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We’ve discussed different ways to consolidate your credit card debt — called “debt consolidation” — and also how to take advantage of debt settlement in past articles here at CreditShout. But what are the real differences between the two processes? And how does each affect your credit score?
Debt Consolidation and Your Credit Score
When you perform a debt consolidation on your own, by transferring debts onto one lower interest credit card, your FICO credit score won’t be affected at all.
If you applied for, and received, a new card in order to perform the credit card consolidation, your score will take a slight hit for the next six months.
First you’ll lose 3 to 5 points for a credit inquiry, sometimes called a “hard pull.” Then you’ll lose another 5 to 10 for having opened a new account.
New accounts are considered “high risk” to lenders, since it’s more likely people will forget to make a payment. If you open several new accounts at once, it could indicate financial difficulties, a big red flag to lenders.
If you pay balance transfer fees when you consolidate your credit card debt, your debt-to-available credit ratio will rise, too, adversely affecting your credit score.
Expect the same slight effect on your credit score if you consolidate your credit with a personal loan or a home equity loan.
To minimize the adverse effects of debt consolidation on your credit score, keep your old accounts open after you consolidate your credit card debt. This way, as your debt decreases, your debt-to-available credit ratio will drop. This can significantly raise your credit score.
Just be certain not to use your credit cards that now have a zero balance.
When you go through a debt consolidation company or credit counseling agency for your debt consolidation, this gets reported to the credit reporting agencies. This sends the signal that you can’t manage debt on your own, and need professional help.
Since this can significantly affect your credit rating, look to this as a last resort before bankruptcy.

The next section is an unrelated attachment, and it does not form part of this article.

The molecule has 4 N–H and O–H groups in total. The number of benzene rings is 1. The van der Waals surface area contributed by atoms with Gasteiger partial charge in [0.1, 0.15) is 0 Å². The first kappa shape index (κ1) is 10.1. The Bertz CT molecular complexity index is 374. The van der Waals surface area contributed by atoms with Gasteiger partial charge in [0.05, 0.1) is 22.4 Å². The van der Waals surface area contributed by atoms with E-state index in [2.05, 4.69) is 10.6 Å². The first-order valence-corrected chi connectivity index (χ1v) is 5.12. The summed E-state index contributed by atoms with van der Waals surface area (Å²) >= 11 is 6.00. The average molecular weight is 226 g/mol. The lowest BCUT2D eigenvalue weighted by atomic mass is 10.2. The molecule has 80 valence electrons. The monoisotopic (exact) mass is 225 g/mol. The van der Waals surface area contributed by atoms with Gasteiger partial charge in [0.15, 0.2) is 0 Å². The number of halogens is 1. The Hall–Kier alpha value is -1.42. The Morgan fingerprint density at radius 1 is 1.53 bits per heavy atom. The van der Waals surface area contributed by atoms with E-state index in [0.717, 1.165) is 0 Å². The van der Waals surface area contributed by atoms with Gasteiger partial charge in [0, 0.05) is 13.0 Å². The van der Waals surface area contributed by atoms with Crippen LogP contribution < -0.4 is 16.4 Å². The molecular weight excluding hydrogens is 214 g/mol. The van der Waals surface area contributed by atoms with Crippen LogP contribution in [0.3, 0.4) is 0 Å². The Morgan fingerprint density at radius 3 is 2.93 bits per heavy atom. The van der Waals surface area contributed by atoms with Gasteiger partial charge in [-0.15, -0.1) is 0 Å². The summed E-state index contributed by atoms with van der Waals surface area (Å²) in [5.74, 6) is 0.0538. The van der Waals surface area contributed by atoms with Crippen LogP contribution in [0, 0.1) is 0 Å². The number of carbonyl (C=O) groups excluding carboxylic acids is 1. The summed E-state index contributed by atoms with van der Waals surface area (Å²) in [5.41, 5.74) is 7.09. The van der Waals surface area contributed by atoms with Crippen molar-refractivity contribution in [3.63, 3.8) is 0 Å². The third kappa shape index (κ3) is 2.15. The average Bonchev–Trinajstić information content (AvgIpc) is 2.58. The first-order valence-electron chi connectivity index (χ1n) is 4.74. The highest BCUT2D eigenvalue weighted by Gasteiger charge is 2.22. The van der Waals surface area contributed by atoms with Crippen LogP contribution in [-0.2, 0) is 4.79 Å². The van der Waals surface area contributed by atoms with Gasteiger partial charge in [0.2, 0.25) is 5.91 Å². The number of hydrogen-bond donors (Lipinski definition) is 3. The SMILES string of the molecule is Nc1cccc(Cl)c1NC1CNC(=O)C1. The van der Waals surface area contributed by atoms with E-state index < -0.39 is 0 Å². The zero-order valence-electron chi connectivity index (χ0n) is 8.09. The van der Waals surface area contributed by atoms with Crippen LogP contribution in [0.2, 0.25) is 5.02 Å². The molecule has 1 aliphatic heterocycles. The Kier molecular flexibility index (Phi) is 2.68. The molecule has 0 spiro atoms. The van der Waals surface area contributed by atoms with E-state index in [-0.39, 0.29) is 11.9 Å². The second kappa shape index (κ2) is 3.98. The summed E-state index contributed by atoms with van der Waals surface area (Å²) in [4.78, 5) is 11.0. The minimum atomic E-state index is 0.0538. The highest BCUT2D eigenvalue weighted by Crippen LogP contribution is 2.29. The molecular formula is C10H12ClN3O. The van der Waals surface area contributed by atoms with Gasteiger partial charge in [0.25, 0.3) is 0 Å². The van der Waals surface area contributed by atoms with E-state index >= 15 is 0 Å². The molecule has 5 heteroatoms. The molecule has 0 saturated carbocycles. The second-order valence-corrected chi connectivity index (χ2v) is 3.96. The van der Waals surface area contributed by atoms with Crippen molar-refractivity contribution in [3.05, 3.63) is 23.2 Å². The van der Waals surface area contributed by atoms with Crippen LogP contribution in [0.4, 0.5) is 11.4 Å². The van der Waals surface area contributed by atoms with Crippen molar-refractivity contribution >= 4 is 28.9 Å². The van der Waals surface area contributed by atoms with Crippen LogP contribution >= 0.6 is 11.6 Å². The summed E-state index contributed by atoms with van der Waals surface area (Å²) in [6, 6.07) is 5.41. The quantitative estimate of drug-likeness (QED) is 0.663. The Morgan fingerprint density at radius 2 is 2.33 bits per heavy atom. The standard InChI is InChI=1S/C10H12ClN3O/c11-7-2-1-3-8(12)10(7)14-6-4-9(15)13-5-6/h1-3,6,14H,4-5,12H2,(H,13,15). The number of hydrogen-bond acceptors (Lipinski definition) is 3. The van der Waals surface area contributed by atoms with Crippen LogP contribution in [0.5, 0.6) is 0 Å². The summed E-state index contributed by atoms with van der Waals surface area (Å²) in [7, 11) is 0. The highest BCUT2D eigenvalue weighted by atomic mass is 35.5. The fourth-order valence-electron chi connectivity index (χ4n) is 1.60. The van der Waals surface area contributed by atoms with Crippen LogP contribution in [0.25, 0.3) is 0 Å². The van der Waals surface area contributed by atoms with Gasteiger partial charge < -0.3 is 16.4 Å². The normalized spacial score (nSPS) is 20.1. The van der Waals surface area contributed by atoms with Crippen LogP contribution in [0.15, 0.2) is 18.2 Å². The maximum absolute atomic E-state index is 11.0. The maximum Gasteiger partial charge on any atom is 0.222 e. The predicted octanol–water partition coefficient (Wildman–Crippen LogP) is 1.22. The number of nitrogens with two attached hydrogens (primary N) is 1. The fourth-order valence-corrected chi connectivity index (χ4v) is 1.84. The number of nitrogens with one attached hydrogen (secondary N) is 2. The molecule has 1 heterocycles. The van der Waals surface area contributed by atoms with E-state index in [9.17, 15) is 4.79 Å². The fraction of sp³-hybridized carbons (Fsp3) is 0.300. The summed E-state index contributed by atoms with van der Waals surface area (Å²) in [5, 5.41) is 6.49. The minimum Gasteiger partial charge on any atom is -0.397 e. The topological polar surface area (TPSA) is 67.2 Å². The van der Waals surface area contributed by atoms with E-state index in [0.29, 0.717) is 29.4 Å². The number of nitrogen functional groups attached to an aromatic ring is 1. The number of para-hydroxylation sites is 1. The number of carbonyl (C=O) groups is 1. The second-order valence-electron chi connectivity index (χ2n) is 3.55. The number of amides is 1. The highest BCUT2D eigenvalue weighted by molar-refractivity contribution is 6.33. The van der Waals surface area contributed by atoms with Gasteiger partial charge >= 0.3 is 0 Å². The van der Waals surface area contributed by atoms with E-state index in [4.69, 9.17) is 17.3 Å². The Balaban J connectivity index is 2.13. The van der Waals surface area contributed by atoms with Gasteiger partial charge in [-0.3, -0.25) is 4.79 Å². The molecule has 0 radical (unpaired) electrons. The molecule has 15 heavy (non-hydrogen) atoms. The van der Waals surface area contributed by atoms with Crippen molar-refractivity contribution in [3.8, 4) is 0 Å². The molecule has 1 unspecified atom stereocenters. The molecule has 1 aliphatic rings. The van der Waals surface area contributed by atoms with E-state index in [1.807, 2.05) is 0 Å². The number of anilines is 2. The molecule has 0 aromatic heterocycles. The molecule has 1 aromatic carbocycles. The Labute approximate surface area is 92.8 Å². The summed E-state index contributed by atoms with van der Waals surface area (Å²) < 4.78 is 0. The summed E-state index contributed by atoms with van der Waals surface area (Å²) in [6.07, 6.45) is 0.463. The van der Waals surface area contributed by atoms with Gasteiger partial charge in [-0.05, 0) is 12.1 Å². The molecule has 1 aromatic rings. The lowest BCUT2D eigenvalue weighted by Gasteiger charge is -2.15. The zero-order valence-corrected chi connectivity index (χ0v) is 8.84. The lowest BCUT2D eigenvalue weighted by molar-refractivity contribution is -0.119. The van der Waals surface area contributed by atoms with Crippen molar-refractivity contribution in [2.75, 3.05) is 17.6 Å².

Understanding Debt Settlement
Debt settlement is a bit of a different animal, although it sometimes involves debt consolidation after you settle with your creditors at the lowest interest rates and lowest payment amounts possible.
You can call each of your creditors individually and negotiate a debt settlement, usually only after you are in default by 90 days or more. Similarly, most debt settlement agencies will only help you after you are in default on your debts and owe more than $10,000 in credit card debt.
When you negotiate a debt settlement — or hire a company to do it for you — your debt is negotiated down to a fraction of what you owe, sometimes as little as 50% of the original debt.
When these debts are finally paid off, it’s listed as “Settled,” not “Paid in full.” This is a black mark on your credit reports and a big minus to your FICO credit scores.
Additionally, the fact that you can’t even consider debt settlement until your accounts are in default means that, by this point, your credit score has already been hit pretty hard.
Will the loss of a few more points put you in the “poor” category, where it will be harder to get new credit, rent an apartment or find a job ? Some sources say debt settlement is nearly as bad as a bankruptcy on your credit report.
Many times, debt settlement agencies collect monthly payments from you, (which include the company’s fees) without making payments to your creditors for several months. Each time you miss a payment, your credit score drops.
If you are in debt and can’t see a way out, consider credit counseling to find a better way to pay off your debts before undergoing debt settlement. (Use this link from the Department of Justice to find approved credit counselors in your state.)
Debt settlement can save you money, but may cost you in the long run.
Additionally, any debts forgiven through a debt settlement arrangement may count as taxable income. You won’t owe money to credit card companies, but you may have to pay a large bill to the IRS after your debt settlement.
Those ads promising a “bail out” sound enticing, and it may seem appealing to cut your credit card bills in half. But the long-term ramifications aren’t worth it.
Instead, consider consolidating your debt into a lower-interest loan or credit card, making timely monthly payments that are as large as you can manage, and set goals to see yourself debt free after time.